Working at a department store on Black Friday was a lesson in survival
Friday, November 23rd, 2012 will forever go down in my personal history as Black Friday the 13th. It was Thanksgiving break during my sophomore year of college, and in typical broke college student fashion, I thought a seasonal retail job was the key to a dope discount and some extra cash. Little did I know that my stint as a commissioned sales associate in the women’s shoe department of a mall department store would turn me off working in retail forever.
This is, of course, no shade to you brave seasonal retail working souls. I salute you. You deserve medals for your dedicated civic duty to expertly folded t-shirts and frantic moms with coupons. It took me all of one holiday season to realize I was not about that life. There were very special kinds of hell in the women’s shoe department that day. Allow me to elaborate…
I reported for duty at the most unholy hour of 6 a.m., when there was no sunlight to provide me with a ray of hope. There was not a cup of coffee strong enough to raise me from my post-turkey stupor as I stumbled through the department store’s revolving doors in my all-black “uniform.” While my family slept soundly back home, I was in the suburbs, dressed in my Elvira finest and standing in what the retail gods like to refer to as “the huddle.” The huddle is a circle of faux camaraderie wherein sales associates are wrangled in the same area, and store managers reveal sales numbers from the previous day to encourage you to continue your commitment to capitalism.
When you make a mere $8.25 an hour as a retail worker, being bumped up to commission feels like a gift (lies).
My stint as a commissioned sales associate meant I watched colleagues fight to the retail death. Black Friday was particularly venomous: After scaling a ladder to find the last size 7 pair of Uggs for a frazzled preteen who stumbled out of bed before sunrise, my 10 cent commission could be pulled out from under me by another sales associate if I wasn’t vigilant enough.
There were only so many times I could hear Mariah Carey tell me that all she wants for Christmas is you. As someone who has been known to eagerly bust out some “Santa Baby” in the summer, hearing carols play on a loop during a 12-hour workday actually made me feel like Scrooge.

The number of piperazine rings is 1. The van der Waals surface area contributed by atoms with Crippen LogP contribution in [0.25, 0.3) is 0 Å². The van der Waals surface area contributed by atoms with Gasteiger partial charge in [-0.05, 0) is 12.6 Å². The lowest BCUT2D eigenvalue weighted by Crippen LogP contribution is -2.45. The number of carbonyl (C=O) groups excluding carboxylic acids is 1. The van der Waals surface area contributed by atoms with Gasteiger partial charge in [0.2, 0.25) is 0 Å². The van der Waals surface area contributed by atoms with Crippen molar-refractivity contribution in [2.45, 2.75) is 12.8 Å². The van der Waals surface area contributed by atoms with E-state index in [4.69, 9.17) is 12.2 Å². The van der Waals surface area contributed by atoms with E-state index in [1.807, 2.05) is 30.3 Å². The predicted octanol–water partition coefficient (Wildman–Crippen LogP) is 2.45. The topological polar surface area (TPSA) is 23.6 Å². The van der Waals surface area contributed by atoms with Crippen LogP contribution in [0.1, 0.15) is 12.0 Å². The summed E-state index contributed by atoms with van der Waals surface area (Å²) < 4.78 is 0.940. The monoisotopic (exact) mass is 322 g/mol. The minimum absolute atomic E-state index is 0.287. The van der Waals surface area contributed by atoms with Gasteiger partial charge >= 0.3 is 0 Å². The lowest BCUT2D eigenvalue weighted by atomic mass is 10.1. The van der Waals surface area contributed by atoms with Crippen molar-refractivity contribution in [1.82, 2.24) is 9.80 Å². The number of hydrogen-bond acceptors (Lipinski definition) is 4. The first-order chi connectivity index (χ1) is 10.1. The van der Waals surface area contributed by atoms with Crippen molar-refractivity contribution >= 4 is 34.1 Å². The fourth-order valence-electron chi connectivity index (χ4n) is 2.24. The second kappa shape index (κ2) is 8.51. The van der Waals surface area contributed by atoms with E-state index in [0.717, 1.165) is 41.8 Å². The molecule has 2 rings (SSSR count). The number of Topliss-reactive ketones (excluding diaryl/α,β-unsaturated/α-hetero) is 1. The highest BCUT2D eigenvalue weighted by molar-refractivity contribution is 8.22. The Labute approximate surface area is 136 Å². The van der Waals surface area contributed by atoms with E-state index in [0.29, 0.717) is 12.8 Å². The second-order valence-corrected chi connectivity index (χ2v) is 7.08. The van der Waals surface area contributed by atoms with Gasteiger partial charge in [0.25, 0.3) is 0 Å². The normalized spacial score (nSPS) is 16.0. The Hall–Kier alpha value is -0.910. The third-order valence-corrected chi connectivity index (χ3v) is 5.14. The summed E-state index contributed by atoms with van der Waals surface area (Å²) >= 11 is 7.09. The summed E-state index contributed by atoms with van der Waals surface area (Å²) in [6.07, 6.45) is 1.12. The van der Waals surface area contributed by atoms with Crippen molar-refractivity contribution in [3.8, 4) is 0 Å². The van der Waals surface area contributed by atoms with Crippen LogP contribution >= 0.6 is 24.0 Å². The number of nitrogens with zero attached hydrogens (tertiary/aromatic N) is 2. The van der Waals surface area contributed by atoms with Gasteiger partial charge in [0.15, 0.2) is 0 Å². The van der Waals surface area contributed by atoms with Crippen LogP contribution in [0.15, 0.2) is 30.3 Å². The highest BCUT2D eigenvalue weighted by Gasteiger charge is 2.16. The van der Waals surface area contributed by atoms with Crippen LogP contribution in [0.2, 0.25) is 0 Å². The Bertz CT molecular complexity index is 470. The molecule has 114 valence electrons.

Hell hath no fury like the mother of a teenage daughter with a coupon code.
During my 12 hours of wiping down toddler fingerprints from mirrors and gathering moist try-on stockings, I was also responsible for venturing into the gray stockroom and scaling shelves for pairs of shoes. Doorbuster hour — or 7 a.m. to 8 a.m. — was especially trying. For one hour, customers who were already daring enough to risk a stampede were rushing into my department, hoping to get a small percentage off of winter boots and trendy shoes. This meant shoes were haphazardly strewn around the store, and I had to face numerous threats of “Can I speak to a manager?” after delivering the tragic news that a customer’s coupon expired mere minutes after a promotion ended. (Which always resulted in a stern reminder from a higher-up that “the customer is always right.”)
That dark day ended with quarter-sized blisters on my feet after standing for hours on end, heightened anxiety after fearing a shoe box to my head would be how it all ends, and me, questioning what possesses any of us to go out in sub-zero weather and turn into Hunger Games contestants in the name of 30% off.
If you are one of the bold and the brave who will be responsible for keeping customers contained this Black Friday, thank you for all that you do.
But if you are one of those armed with expired coupons and a penchant for knocking over carefully folded clothing displays, you better learn to respect the employees trying to help you.